Latest from Materials

Thiti Tangjitsangiem | Dreamstime
'Availability of new foundry sand is already becoming a challenge, along with the need of providing new solutions to waste management,” according to the director of a metallurgical research center.
Branimir Ritonja | Dreamstime
Automotive cast parts.
Seesea | Dreamstime
Fire photo
Jacek Sopotnicki | Dreamstime
With deoxidized base iron, carbon levels can be increased to 3.30% C and alloying can be completely or nearly eliminated at the same time.
Photo by Scott Paulus, Milwaukee Business Journal
The Grede Holdings portfolio now covers 13 foundries producing gray, ductile, and specialty-grade iron castings, and three machine shops, in Alabama, Indiana, Michigan, Minnesota, North Carolna, and Wisconsin, and Monterrey, Mexico.

Grede Closing Foundry in Wisconsin

June 29, 2015
Iron foundry group continues "footprint optimization plan," Berlin shutdown starts in September Mining, construction, agriculture industries cited 157 employees get WARNed Optimization also includes modernization

A June 26 announcement by Grede Holdings LLC confirmed its plan to close the iron foundry in Berlin, WI, explaining the move as part of its continuing “manufacturing footprint optimization plan.” That ongoing effort has resulted in three other foundries closing since 2013, and consolidation of two Mexican foundries.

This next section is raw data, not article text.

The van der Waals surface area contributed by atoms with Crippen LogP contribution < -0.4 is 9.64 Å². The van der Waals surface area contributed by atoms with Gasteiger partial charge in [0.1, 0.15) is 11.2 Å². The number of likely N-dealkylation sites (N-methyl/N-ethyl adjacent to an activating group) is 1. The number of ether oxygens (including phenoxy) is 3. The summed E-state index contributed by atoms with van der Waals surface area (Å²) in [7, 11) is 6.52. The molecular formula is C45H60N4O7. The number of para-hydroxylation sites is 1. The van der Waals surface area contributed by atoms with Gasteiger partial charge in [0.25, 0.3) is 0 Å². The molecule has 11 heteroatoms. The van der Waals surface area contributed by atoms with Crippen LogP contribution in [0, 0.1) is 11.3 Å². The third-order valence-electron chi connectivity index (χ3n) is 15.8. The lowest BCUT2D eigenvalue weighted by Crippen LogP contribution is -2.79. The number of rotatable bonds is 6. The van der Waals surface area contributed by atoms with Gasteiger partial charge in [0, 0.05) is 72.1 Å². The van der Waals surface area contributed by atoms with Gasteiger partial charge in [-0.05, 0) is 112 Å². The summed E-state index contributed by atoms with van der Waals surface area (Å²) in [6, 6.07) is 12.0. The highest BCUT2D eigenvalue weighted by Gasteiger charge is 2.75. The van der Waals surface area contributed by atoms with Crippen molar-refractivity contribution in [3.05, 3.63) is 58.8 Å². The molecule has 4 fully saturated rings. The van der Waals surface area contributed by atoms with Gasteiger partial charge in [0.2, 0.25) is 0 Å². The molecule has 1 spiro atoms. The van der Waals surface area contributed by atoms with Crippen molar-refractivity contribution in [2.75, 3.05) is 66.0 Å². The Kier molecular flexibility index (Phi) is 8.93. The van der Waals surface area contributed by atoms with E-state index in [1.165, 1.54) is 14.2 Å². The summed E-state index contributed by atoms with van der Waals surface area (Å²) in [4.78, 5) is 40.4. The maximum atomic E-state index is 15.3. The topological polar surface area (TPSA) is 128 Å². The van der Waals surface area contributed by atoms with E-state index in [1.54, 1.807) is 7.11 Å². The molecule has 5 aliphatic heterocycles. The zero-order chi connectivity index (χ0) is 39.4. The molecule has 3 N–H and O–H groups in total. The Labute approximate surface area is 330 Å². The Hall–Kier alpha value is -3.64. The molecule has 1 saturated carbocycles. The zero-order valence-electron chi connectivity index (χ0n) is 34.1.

Grede also noted it is updating other foundries in the group with “modern, more advanced equipment.”

Grede Holdings was formed in 2009 by investors consolidating the former Grede LLC and Citation Corp. organizations. After several acquistions that enlarged the organization to 17 foundries, the group now covers 13 foundries and three machine shops, where it manufactures gray and ductile iron castings, and specialty products like high-silicon molybdenum iron castings.

The group’s cast products are distributed mainly to automotive and truck markets, though it supplies other industrial sectors too.

Grede foundries in Marion and Selma, AL, and Radford, VA, have been closed in the past two years. It has modernization programs underway at foundries in Briscoe, NC, and St. Cloud, MN.

Last year, Grede Holdings was acquired by a private-equity group, American Securities LLC, and reorganized as part of a portfolio called MPG Inc., along with two automotive forging producers.

The Berlin foundry closing will mean job losses for 133 hourly workers and 24 salaried employees. Earlier this month, the workers at Berlin were issued the mandatory 60-day notice of layoffs as required by the federal Worker Adjustment and Retraining Notification (WARN) Act, and the foundry stated it anticipates the layoffs will begin on September 1.

The Berlin plant will be closed no later than December 31, Grede announced.

“Given the conditions in the industrial markets, particularly mining, construction and agriculture, we saw the opportunity to reduce costs while serving our customers in the industrial markets through our more efficient foundries,” stated president and CEO Doug Grimm. “Although the closure decision was a difficult one, we believe it positions Grede to best serve our industrial customers and maintain a cost-effective manufacturing footprint.”